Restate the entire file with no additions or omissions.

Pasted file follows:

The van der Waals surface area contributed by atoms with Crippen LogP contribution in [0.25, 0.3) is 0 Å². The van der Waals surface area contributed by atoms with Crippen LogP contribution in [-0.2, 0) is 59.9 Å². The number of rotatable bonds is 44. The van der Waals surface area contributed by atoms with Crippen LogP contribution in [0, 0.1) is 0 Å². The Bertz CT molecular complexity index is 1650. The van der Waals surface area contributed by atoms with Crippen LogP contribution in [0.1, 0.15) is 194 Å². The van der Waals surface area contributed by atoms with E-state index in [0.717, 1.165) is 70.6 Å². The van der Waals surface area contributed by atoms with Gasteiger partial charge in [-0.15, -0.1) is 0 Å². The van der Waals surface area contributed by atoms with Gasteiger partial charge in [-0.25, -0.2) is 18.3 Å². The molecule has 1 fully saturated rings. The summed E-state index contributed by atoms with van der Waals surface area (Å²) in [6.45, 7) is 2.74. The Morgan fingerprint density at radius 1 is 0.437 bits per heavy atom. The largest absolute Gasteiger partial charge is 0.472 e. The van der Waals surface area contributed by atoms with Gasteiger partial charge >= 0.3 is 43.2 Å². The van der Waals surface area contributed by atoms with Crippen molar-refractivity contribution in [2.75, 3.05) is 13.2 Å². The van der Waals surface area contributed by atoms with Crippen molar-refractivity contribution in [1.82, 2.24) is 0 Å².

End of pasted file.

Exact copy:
The van der Waals surface area contributed by atoms with Crippen LogP contribution in [0.25, 0.3) is 0 Å². The van der Waals surface area contributed by atoms with Crippen LogP contribution in [-0.2, 0) is 59.9 Å². The number of rotatable bonds is 44. The van der Waals surface area contributed by atoms with Crippen LogP contribution in [0, 0.1) is 0 Å². The Bertz CT molecular complexity index is 1650. The van der Waals surface area contributed by atoms with Crippen LogP contribution in [0.1, 0.15) is 194 Å². The van der Waals surface area contributed by atoms with E-state index in [0.717, 1.165) is 70.6 Å². The van der Waals surface area contributed by atoms with Gasteiger partial charge in [-0.15, -0.1) is 0 Å². The van der Waals surface area contributed by atoms with Gasteiger partial charge in [-0.25, -0.2) is 18.3 Å². The molecule has 1 fully saturated rings. The summed E-state index contributed by atoms with van der Waals surface area (Å²) in [6.45, 7) is 2.74. The Morgan fingerprint density at radius 1 is 0.437 bits per heavy atom. The largest absolute Gasteiger partial charge is 0.472 e. The van der Waals surface area contributed by atoms with Gasteiger partial charge >= 0.3 is 43.2 Å². The van der Waals surface area contributed by atoms with Crippen molar-refractivity contribution in [2.75, 3.05) is 13.2 Å². The van der Waals surface area contributed by atoms with Crippen molar-refractivity contribution in [1.82, 2.24) is 0 Å².